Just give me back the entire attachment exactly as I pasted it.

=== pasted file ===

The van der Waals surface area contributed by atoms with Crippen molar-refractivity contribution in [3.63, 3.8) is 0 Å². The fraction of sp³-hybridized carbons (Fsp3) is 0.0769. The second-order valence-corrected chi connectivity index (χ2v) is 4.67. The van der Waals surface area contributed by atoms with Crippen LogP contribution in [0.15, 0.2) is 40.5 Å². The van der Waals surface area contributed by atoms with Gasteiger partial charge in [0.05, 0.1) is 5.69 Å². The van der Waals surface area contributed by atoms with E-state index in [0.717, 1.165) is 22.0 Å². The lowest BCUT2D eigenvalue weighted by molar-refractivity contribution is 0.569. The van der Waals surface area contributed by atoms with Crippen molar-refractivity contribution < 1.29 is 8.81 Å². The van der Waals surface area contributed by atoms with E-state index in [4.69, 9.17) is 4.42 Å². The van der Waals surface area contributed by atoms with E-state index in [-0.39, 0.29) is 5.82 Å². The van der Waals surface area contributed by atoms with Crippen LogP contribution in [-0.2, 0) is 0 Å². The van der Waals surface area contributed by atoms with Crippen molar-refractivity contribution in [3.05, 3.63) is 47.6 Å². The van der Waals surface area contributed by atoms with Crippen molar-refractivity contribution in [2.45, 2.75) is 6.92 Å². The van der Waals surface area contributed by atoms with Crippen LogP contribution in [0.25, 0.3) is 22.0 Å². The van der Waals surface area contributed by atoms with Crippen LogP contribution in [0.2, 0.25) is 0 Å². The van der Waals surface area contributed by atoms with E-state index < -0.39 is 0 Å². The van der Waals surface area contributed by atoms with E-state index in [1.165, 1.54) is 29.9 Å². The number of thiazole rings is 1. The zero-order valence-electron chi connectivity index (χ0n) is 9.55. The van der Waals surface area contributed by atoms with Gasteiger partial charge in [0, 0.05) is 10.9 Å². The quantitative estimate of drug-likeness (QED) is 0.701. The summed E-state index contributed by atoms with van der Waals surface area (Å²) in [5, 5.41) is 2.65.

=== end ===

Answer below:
The van der Waals surface area contributed by atoms with Crippen molar-refractivity contribution in [3.63, 3.8) is 0 Å². The fraction of sp³-hybridized carbons (Fsp3) is 0.0769. The second-order valence-corrected chi connectivity index (χ2v) is 4.67. The van der Waals surface area contributed by atoms with Crippen LogP contribution in [0.15, 0.2) is 40.5 Å². The van der Waals surface area contributed by atoms with Gasteiger partial charge in [0.05, 0.1) is 5.69 Å². The van der Waals surface area contributed by atoms with E-state index in [0.717, 1.165) is 22.0 Å². The lowest BCUT2D eigenvalue weighted by molar-refractivity contribution is 0.569. The van der Waals surface area contributed by atoms with Crippen molar-refractivity contribution < 1.29 is 8.81 Å². The van der Waals surface area contributed by atoms with E-state index in [4.69, 9.17) is 4.42 Å². The van der Waals surface area contributed by atoms with E-state index in [-0.39, 0.29) is 5.82 Å². The van der Waals surface area contributed by atoms with Crippen LogP contribution in [-0.2, 0) is 0 Å². The van der Waals surface area contributed by atoms with Crippen molar-refractivity contribution in [3.05, 3.63) is 47.6 Å². The van der Waals surface area contributed by atoms with Crippen molar-refractivity contribution in [2.45, 2.75) is 6.92 Å². The van der Waals surface area contributed by atoms with Crippen LogP contribution in [0.25, 0.3) is 22.0 Å². The van der Waals surface area contributed by atoms with Crippen LogP contribution in [0.2, 0.25) is 0 Å². The van der Waals surface area contributed by atoms with E-state index < -0.39 is 0 Å². The van der Waals surface area contributed by atoms with E-state index in [1.165, 1.54) is 29.9 Å². The number of thiazole rings is 1. The zero-order valence-electron chi connectivity index (χ0n) is 9.55. The van der Waals surface area contributed by atoms with Gasteiger partial charge in [0, 0.05) is 10.9 Å². The quantitative estimate of drug-likeness (QED) is 0.701. The summed E-state index contributed by atoms with van der Waals surface area (Å²) in [5, 5.41) is 2.65.